We had spectacular weather. Most of what I had read about Mount Washington had focused primarily on the horrible weather and didn’t spend much time at all on the difficulty of the trail. So while we were very prepared – in fact, over prepared – for the weather, we hadn’t actually taken into account the steepness and rockiness of the trail. After the half way point, we basically spent the next couple of hours scrambling up large boulders, some of which were quite wet from the waterfalls and streams that cross the trail. We were also slowed by the hordes of international tourists speeding up to the summit in terribly coordinated hiking outfits whom we felt compelled to let pass. In retrospect, we might have been better off had we been less polite.
And speaking of clothes – the ill-fated pants with the dysfunctional zipper (see earlier blog entries) reared their ugly legs again. I swear this was their last excursion. About an hour or so from the summit I realized the pants were constricting my left knee every time I stepped up – to the point I had developed a good sized blue bruise right below my knee. Finally I gave in, recognized the pants for what they were and stripped down to my light weight hiking pants that I had the foresight to wear underneath. My mobility increased enormously.
We finally reached the summit about 2 or so – well later than we should have, given that sunset was at 6:05. Nonetheless, we stopped for a while and had some hot tea in addition to our second meal of salami and cheese. The summit is a total tourist area. There’s a train that chugs its way up there. Others drive up on the “auto road,” and of course there are scores of people who actually climbed. There’s a museum, a gift shop and a snack bar. Remote, it is not.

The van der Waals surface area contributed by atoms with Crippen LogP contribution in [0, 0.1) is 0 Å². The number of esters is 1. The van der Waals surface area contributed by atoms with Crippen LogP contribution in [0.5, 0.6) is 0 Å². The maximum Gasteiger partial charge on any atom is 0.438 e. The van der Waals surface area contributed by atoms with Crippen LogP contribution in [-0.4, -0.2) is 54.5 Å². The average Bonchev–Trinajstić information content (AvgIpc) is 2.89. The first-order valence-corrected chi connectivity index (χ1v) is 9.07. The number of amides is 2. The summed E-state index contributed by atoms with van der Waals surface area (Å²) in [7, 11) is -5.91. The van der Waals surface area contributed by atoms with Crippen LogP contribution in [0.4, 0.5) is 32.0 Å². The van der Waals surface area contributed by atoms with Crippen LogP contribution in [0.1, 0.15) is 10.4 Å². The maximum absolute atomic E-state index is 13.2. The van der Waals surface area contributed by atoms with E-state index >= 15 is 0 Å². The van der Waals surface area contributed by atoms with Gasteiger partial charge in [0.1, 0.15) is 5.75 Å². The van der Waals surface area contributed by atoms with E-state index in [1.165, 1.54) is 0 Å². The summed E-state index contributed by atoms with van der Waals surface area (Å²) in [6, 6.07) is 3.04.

Finally we started back down. We took Tuckerman Ravine Trail for a little bit, then veered left to the Lion Head trail. All of a sudden the crowds thinned, and the landscape grew wilder. It was much steeper than the other trail, and marked almost exclusively by stone cairns. We hiked through tunnels of dwarfed evergreens and slid ourselves down several rock chimneys. A number of the drops were steep enough that the daughter and I resorted to the good old fashioned sit down on your rear method of descent. At a couple of points the trail seemed to disappear into nothingness at the edge of a cliff – and all of a sudden you’d see a tiny little path down.
Eventually that trail arrives back at Hermit Lake Shelter and rejoins Tuckerman Ravine Trail – at which point we realized we were out of water. We’d made a really stupid mistake of not refilling our bottles at tourist central at the summit, thinking we had enough. The boyfriend valiantly volunteered to run what we thought was a short distance to the water pump – only to find it wasn’t a very short distance and the pump required numerous pumps before anything came out of it. By then it was clear the sun was rapidly on its way down and we got out our headlamps to be ready.